Considering that we are talking about a car that needs the suspension regassing every couple of years I cannot accept that a so called expert could have made a better job for the same price. If the A/C needs topping up in a year or so then it would need it doing if "Mr specialist" had filled it at a charge of £100. And before someone says that the specialist would identify if the system was leaking - I specifically asked that this be done on my Jeep mentioned in my previous post and is the reason I tried the DIY route.
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Post by tonespeed1999 » 29 May 2005, 04:13

what people dont realize is that the cheap top up cans are only a quick temporary fix,when an air con system is professionally serviced it is not just "topped up" as alot of people ask me when they book their cars in!.the automated aircon machine vacuums the system and gets rid of the moisture and dirt that builds up over the years,so the aircon will continue to work for many years.aircon components are fragile,if they get contaminated with moisture from the atmosphere for even a few minutes you have problems,that why we in the motor trade spend thousands of pounds a year doing the correct training etc.
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Post by Mosser » 29 May 2005, 04:39

If an airocon system is under pressure all the time, how on earth does dirt get into the system ?, is there a vacuum side to it that isnt sealed very well ?
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Post by demag » 02 Jun 2005, 05:17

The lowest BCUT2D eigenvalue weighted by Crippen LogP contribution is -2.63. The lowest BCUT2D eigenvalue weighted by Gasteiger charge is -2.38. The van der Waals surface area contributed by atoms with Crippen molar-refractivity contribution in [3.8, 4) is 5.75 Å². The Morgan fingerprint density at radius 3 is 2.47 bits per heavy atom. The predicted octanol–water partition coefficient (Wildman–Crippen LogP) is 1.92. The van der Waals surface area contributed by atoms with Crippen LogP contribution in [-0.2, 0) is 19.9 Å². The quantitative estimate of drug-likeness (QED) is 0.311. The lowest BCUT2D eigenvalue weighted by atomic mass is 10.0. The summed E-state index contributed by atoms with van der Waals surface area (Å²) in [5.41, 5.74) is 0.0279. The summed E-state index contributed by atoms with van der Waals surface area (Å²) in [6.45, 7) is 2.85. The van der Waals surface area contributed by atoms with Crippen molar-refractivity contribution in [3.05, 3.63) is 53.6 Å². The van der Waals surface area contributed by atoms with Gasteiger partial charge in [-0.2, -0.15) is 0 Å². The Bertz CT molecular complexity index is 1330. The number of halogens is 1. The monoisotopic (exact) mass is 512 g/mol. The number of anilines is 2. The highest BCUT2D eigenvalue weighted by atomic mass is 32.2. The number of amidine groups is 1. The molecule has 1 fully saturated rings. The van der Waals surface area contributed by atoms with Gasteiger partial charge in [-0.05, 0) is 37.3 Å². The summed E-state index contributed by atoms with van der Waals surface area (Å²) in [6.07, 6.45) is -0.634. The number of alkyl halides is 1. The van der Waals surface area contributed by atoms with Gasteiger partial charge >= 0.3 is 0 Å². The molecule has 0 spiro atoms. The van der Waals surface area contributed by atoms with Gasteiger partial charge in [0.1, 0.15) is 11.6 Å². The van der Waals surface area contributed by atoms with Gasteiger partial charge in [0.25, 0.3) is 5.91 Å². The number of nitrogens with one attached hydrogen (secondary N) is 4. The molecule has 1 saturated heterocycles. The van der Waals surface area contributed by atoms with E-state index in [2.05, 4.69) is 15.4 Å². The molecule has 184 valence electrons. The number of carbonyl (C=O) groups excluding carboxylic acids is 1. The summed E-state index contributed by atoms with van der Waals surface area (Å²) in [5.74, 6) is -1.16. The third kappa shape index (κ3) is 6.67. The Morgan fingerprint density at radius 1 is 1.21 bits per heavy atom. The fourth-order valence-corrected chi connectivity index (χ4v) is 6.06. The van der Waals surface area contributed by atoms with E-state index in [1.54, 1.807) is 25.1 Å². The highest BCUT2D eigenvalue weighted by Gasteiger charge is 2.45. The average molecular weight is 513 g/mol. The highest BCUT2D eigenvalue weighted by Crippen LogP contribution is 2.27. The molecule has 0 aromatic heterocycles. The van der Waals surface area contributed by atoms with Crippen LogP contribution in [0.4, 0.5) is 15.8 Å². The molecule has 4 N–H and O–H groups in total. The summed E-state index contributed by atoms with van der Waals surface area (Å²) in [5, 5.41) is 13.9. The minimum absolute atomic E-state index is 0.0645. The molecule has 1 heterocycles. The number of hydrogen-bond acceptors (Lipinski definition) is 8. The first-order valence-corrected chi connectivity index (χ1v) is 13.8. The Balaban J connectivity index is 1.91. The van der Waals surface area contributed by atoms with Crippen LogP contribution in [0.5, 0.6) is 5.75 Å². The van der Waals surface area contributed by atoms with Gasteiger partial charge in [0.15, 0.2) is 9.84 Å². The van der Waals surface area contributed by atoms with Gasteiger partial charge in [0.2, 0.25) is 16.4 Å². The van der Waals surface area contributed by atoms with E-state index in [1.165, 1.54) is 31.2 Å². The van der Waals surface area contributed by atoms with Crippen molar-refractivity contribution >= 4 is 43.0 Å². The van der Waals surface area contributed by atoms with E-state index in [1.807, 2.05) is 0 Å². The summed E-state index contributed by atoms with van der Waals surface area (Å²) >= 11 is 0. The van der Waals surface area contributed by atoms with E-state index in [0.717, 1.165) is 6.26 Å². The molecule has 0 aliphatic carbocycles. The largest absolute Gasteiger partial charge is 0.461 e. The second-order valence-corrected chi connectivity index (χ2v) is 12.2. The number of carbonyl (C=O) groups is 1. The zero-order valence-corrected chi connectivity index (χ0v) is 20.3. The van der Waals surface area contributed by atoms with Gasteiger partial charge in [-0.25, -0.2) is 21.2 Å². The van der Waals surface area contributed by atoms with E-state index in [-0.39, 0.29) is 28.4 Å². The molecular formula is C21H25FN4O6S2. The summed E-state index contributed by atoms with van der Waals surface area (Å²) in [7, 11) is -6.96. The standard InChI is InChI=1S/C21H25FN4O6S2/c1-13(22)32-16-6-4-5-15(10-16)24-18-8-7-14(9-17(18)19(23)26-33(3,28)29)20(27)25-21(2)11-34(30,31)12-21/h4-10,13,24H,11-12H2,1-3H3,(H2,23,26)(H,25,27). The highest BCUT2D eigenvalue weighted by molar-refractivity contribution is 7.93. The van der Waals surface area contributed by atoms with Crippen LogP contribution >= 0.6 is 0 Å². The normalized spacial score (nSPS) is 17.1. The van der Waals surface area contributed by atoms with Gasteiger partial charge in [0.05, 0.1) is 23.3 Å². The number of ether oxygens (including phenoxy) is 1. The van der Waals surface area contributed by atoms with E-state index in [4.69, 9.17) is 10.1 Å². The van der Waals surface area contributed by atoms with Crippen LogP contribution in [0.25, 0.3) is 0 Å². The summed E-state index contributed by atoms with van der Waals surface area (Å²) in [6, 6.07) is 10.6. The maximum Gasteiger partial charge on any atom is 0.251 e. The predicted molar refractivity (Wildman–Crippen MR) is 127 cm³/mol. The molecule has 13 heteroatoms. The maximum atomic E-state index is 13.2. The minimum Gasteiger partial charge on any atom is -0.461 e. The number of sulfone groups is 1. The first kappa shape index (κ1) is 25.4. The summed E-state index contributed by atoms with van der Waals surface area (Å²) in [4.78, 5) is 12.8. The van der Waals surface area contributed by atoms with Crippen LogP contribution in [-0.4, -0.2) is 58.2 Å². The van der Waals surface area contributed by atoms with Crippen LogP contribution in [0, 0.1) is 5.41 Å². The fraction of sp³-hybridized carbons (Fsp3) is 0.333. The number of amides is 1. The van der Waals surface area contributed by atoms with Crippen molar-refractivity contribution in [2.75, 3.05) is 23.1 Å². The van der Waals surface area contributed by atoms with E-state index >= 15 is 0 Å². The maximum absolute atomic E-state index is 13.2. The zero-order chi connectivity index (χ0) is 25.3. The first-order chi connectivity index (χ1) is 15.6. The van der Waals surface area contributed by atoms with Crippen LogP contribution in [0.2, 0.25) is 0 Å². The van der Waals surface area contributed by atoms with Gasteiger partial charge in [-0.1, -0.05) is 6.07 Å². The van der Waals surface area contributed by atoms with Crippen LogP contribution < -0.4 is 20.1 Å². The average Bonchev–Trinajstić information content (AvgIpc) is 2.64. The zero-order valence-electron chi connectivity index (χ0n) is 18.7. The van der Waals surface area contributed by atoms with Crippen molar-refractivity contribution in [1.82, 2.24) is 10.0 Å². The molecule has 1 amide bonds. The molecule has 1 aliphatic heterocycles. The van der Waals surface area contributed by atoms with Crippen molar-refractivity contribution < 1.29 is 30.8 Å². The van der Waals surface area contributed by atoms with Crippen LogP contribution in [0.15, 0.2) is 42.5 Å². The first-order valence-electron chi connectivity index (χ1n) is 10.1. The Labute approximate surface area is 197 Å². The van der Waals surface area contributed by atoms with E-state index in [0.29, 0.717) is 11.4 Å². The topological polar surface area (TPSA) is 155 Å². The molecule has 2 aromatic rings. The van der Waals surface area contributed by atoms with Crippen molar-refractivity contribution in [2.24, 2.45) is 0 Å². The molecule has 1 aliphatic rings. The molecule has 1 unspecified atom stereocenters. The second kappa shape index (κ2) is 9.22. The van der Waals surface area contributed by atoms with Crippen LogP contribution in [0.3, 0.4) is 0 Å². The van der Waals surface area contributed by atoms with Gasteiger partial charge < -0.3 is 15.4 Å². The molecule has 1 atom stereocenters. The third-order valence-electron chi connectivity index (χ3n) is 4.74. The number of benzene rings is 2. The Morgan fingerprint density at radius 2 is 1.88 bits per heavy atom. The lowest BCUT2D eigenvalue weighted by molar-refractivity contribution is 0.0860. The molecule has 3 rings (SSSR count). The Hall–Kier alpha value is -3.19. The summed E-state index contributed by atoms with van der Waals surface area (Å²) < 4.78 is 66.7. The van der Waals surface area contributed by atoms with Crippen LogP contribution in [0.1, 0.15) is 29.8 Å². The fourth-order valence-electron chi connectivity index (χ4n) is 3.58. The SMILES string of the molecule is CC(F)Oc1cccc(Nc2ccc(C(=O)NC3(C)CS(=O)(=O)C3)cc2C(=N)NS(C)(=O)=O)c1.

What I would like to know is: How cold is cold?[:I] On a hot day my system does cool the interior down quite rapidly (when the missus doesn't open the window for some fresh air that is!) But I just get the feeling it should maybe get a tad colder.
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Post by tonespeed1999 » 03 Jun 2005, 00:39

ive measured some cars inside temperature from 10 degrees to zero!.all depends on how well the system is working and maintained!
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Post by alan s » 03 Jun 2005, 02:54

<blockquote id="quote"><font size="1" face="Verdana, Arial, Helvetica" id="quote">quote:<hr height="1" noshade id="quote"><i>Originally posted by Mosser</i>

If an airocon system is under pressure all the time, how on earth does dirt get into the system ?, is there a vacuum side to it that isnt sealed very well ?
<hr height="1" noshade id="quote"></blockquote id="quote"></font id="quote">
It has a low pressure side to it that should never get down to vacuum due to the safety switch it has fitted, but many's the time they get bridged out.
Apart from that, there is a dessicant in the filter/receiver/dryer and with age and the fact that the system is in a car and therefore is subject to jolts and vibrations, this will begin to break up and can also get into the system. Internal corrosion due to moisture contamination is another cause but the main culprit is due to sloppy work practices of those who are doing the service work on them which is why I'm not all that keen on the DIY types of refills unless the person doing the job is a meticulously clean and systematic worker.
Unfortunately I spent a 5 year apprenticeship being taught all the intricies of what this is all about, but these days with block training and other trades seemingly having refrigeration/air conditioning almost as a sub trade, there are too many doing work on them with with the same work ethic they use in their own trade; "Near enough is good enough" as borne out by problems that get referred to these forums.
As regards temperature; it should be reading 4 - 6 degrees C at the face of the vents to be operating correctly. 8 - 10 is far too high to be anything but feeling like a sea breeze by the time it gets to the occupants and wouldn't cool the car down much at all.
Most if not all systems are engineered to be on the 4 - 6 scale when pulled down.
Alan S